I’ve gotten cron log from one of my servers today which says:
/etc/cron.weekly/99-raid-check: WARNING: mismatch_cnt is not 0 on /dev/md0
That worried me a little and I decided to investigate.
Quick look at
showed, that array is allright. This mismatch_cnt value is the value of the blocks, that are not synchronized between RAID-1 (mirrored) drives. On my server the value was
and partition was md0, which is BOOT. SO, I quickly found the way to repair the problem by using
echo repair >/sys/block/md0/md/sync_action watch cat /proc/mdstat
and after repair is completed
echo check >/sys/block/md0/md/sync_action watch cat /proc/mdstat
After those operations the value of desynchronized blocks went to 0 again:
I came across this post on CentOS forum, telling, that the problem is quite common for RAID-1 raids and especially for SWAP partitions:
... that fills me with dread. The whole point of RAID-1 is supposed to be that data that gets written to one drive also gets written to the other drive. But yes, apparently will see this on systems where the file is being constantly written to. http://bergs.biz/blog/2009/03/01/startled-by-component-device-mismatches-on-raid1-volumes/ http://www.issociate.de/board/goto/1675787/mismatch_cnt_worries.html (this is a post from 2007 that discusses the issue) http://forum.nginx.org/read.php?24,16699 Apparently, a non-zero number is common on RAID-1 and RAID-10 due to various (harmless?) issues like aborted writes in a swap file. http://www.centos.org/modules/newbb/viewtopic.php?topic_id=23164&forum=37 Also mentions that it can happen with VMWare VM files. And lastly, "please explain mismatch_cnt so I can sleep better at night". http://bugs.debian.org/cgi-bin/bugreport.cgi?bug=405919 So my take on all of that is, if you see it on RAID-5 or RAID-6, you should worry. But if it's on an array with memory mapped files or swap files/partitions that is RAID-1 or RAID-10, it's less of a worry.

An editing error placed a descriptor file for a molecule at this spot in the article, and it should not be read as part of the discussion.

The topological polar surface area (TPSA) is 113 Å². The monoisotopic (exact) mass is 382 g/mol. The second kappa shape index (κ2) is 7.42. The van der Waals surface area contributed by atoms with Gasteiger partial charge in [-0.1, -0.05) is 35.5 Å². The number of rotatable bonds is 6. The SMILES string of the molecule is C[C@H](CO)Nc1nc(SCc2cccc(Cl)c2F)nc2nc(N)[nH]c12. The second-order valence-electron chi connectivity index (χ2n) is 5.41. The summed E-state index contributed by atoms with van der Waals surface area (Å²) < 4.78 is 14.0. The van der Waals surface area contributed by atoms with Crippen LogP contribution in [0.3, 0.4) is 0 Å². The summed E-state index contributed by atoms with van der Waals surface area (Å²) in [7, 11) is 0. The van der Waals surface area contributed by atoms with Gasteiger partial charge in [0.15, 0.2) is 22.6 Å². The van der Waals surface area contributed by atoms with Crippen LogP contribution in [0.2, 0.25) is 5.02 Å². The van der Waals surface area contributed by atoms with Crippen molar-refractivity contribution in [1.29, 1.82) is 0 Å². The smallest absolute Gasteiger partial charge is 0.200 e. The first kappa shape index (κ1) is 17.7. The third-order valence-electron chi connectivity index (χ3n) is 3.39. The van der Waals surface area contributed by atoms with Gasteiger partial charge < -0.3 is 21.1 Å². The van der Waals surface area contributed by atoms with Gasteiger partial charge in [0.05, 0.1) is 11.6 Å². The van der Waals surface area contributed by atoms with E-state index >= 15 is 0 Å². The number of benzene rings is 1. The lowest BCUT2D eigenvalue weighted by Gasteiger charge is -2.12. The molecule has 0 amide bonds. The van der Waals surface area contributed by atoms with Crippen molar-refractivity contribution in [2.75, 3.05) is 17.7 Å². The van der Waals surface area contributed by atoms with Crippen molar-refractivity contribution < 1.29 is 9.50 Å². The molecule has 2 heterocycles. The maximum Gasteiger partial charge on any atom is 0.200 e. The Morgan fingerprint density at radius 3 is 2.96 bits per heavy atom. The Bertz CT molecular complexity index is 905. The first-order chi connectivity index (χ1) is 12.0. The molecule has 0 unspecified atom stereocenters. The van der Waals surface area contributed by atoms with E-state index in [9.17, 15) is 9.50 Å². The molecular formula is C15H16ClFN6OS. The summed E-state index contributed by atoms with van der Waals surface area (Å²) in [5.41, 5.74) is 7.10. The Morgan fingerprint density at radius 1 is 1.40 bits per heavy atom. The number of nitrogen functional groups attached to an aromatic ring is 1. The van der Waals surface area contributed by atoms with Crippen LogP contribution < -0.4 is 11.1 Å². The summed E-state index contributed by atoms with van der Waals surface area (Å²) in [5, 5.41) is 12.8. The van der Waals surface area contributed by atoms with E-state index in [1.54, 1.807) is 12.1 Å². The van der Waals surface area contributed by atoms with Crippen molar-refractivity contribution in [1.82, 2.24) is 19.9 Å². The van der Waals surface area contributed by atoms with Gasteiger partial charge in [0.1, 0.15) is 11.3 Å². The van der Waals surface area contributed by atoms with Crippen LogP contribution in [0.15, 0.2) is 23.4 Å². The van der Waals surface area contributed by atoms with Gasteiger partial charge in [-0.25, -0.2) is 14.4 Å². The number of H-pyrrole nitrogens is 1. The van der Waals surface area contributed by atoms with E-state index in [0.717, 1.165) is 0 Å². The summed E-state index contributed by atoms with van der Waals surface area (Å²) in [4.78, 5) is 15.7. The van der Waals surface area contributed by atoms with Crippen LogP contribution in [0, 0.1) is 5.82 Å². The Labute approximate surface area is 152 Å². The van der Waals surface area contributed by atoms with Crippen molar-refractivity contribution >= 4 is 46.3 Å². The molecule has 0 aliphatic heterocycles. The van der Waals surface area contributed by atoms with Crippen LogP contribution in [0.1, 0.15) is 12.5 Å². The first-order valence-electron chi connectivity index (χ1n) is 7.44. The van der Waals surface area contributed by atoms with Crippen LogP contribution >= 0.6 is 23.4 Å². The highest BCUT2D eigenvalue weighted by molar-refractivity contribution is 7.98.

So, I got a little calmed. And after I found this explanation, I became calm 😉
Suppose I memory-map a file and often modify the mapped memory.
The system will at some point decide to write that block of the file
to the device. It will send a request to raid1, which will send one
request each to two different devices. They will each DMA the data
out of that memory to the controller at different times so they could
quite possibly get different data (if I changed the mapped memory
between those two DMA request). So the data on the two drives in a
mirror can easily be different. If a ‘check’ happens at exactly this
time it will notice.
Normally that block will be written out again (as it is still ‘dirty’)
and again and again if necessary as long as I keep writing to the
memory. Once I stop writing to the memory (e.g. close the file,
unmount the filesystem) a final write will be made with the same data
going to both devices. During this time we will never read that block
from the filesystem, so the filesystem will never be able to see any
difference between the two devices in a raid1.
So: if you are actively writing to a file while ‘check’ is running on
a raid1, it could show up as a difference in mismatch_cnt. But you
have to get the timing just right (or wrong).
I think it is possible in the above scenario to truncate the file
while a write is underway but with new data in memory. If you do
this, the system might not write out that last ‘new’ data, so the last
write to the particular block on storage may have written different
data to the two different drives, and this difference will not be
corrected by the filesystem e.g on unmount. Note that the inconsistent
data will never be read by the filesystem (the file has been
truncated, remember) so there is no risk of data corruption.
In this case the difference could remain for some time until later
when a ‘check’ or ‘repair’ notices it.
So, repair and check is necessary. Until they find something bad, no need to worry.
About month or two ago (several months after mismatch_cnt problem) I received smartd report about that one of the drives inside array had relocated sectors. Several days after MySQL database crashed (one of the tables in database, that contained search index was somehow damaged). So, I had to replace damaged drive.
If you have this damn “mismatch_cnt is not 0” on your system, I highly recommend you to execute long smartctl tests by issuing:
smartctl --test long /dev/sda
This will not require any system downtime and will be performed by drive controller in the background. Just replace /dev/sda with your device and after the test is completed, watch it’s results by
smartctl -a /dev/md2